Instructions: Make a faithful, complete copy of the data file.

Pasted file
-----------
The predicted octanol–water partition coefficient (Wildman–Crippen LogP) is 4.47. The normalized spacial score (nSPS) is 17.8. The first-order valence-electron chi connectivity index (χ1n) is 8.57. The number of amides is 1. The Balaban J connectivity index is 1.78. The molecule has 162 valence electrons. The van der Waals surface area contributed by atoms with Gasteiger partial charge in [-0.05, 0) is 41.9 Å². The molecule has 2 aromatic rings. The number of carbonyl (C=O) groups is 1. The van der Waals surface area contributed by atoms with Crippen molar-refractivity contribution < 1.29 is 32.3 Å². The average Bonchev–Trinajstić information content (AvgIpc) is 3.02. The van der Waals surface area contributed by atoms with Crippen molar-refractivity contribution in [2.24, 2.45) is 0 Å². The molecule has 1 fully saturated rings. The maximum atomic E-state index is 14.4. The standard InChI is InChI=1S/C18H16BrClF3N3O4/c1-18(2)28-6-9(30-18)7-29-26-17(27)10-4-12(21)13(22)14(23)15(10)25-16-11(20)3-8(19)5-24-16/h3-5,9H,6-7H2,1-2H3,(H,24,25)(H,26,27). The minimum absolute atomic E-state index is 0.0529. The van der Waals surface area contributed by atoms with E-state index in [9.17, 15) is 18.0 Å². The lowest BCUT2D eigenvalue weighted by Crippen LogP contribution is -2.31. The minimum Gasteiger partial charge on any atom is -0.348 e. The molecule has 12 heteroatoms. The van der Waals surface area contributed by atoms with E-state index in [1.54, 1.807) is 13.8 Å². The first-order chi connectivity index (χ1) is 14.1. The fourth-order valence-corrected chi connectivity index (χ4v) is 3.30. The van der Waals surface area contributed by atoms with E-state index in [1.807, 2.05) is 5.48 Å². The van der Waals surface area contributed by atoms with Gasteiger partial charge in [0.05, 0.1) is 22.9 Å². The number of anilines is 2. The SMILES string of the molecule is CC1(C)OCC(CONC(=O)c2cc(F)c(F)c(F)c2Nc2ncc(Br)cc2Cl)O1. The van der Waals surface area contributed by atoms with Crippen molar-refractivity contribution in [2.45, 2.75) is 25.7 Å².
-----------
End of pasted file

The predicted octanol–water partition coefficient (Wildman–Crippen LogP) is 4.47. The normalized spacial score (nSPS) is 17.8. The first-order valence-electron chi connectivity index (χ1n) is 8.57. The number of amides is 1. The Balaban J connectivity index is 1.78. The molecule has 162 valence electrons. The van der Waals surface area contributed by atoms with Gasteiger partial charge in [-0.05, 0) is 41.9 Å². The molecule has 2 aromatic rings. The number of carbonyl (C=O) groups is 1. The van der Waals surface area contributed by atoms with Crippen molar-refractivity contribution < 1.29 is 32.3 Å². The average Bonchev–Trinajstić information content (AvgIpc) is 3.02. The van der Waals surface area contributed by atoms with Crippen molar-refractivity contribution in [2.24, 2.45) is 0 Å². The molecule has 1 fully saturated rings. The maximum atomic E-state index is 14.4. The standard InChI is InChI=1S/C18H16BrClF3N3O4/c1-18(2)28-6-9(30-18)7-29-26-17(27)10-4-12(21)13(22)14(23)15(10)25-16-11(20)3-8(19)5-24-16/h3-5,9H,6-7H2,1-2H3,(H,24,25)(H,26,27). The minimum absolute atomic E-state index is 0.0529. The van der Waals surface area contributed by atoms with E-state index in [9.17, 15) is 18.0 Å². The lowest BCUT2D eigenvalue weighted by Crippen LogP contribution is -2.31. The minimum Gasteiger partial charge on any atom is -0.348 e. The molecule has 12 heteroatoms. The van der Waals surface area contributed by atoms with E-state index in [1.54, 1.807) is 13.8 Å². The first-order chi connectivity index (χ1) is 14.1. The fourth-order valence-corrected chi connectivity index (χ4v) is 3.30. The van der Waals surface area contributed by atoms with E-state index in [1.807, 2.05) is 5.48 Å². The van der Waals surface area contributed by atoms with Gasteiger partial charge in [0.05, 0.1) is 22.9 Å². The number of anilines is 2. The SMILES string of the molecule is CC1(C)OCC(CONC(=O)c2cc(F)c(F)c(F)c2Nc2ncc(Br)cc2Cl)O1. The van der Waals surface area contributed by atoms with Crippen molar-refractivity contribution in [2.45, 2.75) is 25.7 Å².